Engagement Fails as an Argument for Relocation

Veronica and Bryan divorced while Veronica was pregnant by David. Prior to divorce, Veronica and Bryan entered into a mediated settlement agreement. The MSA appointed Veronica and Bryan joint managing conservators. Veronica had the right to establish their child’s primary residence, subject to a geographic restriction. But after only a little more than three months, Veronica wanted the geographic restriction lifted. She did not succeed. In re B.L.J.P., No. 04-14-00015-CV (Tex. App. – San Antonio Oct. 8, 2014) (mem. op.).

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Modification of Conservatorship

Citing Texas Family Code section 156.101(a), the court of appeals set forth the law:

A trial court may modify the terms and conditions of conservatorship only if the modification is in the child’s best interest, and the circumstances of the child, a conservator, or other party affected by the order have materially and substantially changed.

When a decree is based on an MSA, whether a material and substantial change has occurred is measured from the date the parties signed the MSA.

Arguments for Material and Substantial Change

Veronica argued that there had been a material and substantial change in circumstances because, since she signed the MSA, she had married David, she had given birth to David’s child, and David received military orders stationing him outside the geographic area she had agreed to with Bryan. Veronica hinged her argument on her contention that the trial court erroneously found that she was already engaged to David when she signed the MSA. David testified that he proposed to Veronica after Veronica signed the MSA. Therefore, said Veronica, her engagement amounted to a material and substantial change in circumstances.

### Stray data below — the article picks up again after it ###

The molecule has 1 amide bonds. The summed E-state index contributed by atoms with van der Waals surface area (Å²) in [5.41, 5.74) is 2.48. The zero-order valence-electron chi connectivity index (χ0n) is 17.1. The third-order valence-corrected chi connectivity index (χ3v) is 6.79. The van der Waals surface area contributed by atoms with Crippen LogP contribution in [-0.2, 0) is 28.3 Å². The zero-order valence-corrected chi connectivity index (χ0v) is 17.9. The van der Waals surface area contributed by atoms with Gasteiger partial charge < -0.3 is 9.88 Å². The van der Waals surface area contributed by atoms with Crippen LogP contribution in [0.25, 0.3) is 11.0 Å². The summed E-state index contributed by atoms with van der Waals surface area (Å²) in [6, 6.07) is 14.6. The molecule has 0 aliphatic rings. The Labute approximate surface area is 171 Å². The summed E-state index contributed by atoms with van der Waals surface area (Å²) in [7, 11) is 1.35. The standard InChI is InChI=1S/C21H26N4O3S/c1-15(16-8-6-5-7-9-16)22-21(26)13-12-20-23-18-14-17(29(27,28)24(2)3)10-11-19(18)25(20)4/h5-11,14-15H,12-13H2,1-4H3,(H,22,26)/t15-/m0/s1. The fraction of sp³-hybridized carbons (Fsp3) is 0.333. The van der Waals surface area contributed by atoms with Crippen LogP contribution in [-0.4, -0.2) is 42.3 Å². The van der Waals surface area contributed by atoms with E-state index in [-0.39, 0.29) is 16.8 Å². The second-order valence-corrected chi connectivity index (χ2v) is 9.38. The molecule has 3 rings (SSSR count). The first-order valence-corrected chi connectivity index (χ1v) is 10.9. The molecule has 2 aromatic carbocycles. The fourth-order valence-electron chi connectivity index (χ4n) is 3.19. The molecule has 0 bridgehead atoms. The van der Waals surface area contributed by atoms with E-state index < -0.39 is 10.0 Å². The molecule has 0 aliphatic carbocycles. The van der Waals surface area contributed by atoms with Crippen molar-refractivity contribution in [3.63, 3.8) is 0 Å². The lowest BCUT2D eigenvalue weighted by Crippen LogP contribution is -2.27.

Nailing Down the Date of Engagement

As appellate courts sometimes are wont to do, the Fourth District decided to buy into Veronica’s argument and then refute it rather than reject it outright. Thus, the court appeared to assume that the mere fact of becoming engaged could amount to a material and substantial change of circumstances. The court noted Veronica’s testimony that she and David got engaged about three weeks after Veronica discovered she was pregnant. Because Veronica made that discovery about a month before signing the MSA, the evidence supported the trial court’s finding that Veronica had become engaged by the time she signed the MSA. Therefore, when all was said and done, there had been no change of circumstances warranting relocation.

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